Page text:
THE HORSE, THE WHEEL & LANGUAGE: How Bronze-Age Riders from the Eurasian Steppes shaped the Modern World by David W. Anthony

I found this book absolutely fascinating. Like many readers, I was drawn in by the first part of the book, by the first several chapters which deal with the linguistics issues of Proto-Indo-European (PIE).

It is remarkable that:

  1. scientists know when it was spoken ~ between (roughly) 4500 BCE and 2500 BCE
  2. scientists know where it was spoken ~ in the Pontic-Caspian Steppes, between the Black and Caspian seas.

It was fascinating to see how these people gradually transformed the steppes from a barrier between East & West (impossible to walk amongst waist-high grass) to a 6,000-mile trade route, by means of domesticating sheep, riding horses, inventing wheels, wagons, carts and chariots so that impenetrable grass became a highway for trade, which eventually became the Silk Road in the Middle Ages.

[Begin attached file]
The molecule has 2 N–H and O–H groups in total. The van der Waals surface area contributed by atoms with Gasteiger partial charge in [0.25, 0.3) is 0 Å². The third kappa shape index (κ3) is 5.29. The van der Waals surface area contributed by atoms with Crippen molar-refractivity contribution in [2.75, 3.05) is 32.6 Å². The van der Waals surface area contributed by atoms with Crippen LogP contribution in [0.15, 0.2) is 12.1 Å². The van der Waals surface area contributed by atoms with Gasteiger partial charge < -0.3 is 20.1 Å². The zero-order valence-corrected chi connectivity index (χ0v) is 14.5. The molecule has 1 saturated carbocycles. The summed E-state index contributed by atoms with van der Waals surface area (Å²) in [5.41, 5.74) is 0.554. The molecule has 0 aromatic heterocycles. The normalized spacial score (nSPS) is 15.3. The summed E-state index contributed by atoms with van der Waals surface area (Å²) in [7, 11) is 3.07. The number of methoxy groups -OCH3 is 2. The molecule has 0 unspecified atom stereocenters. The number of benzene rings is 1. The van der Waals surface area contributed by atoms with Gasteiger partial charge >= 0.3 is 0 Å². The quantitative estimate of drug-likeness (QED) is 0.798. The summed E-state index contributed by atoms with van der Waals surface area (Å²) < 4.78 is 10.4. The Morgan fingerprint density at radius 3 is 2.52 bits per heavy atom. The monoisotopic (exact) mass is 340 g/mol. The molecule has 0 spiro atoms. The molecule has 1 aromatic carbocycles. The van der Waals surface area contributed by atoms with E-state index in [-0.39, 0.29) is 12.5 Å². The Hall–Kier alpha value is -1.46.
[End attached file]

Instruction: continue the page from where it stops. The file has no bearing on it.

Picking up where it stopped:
I was also fascinated to learn about the parallels between the RIG VEDA (Anonymous) and THE ILIAD (“Homer”). Yes, it is a university-level book, but fascinating nonetheless, and a very useful source of knowledge about life in the Steppes, Central Asia, Eastern Europe and the Middle East between 6000 BCE and 1600 BCE. Five stars.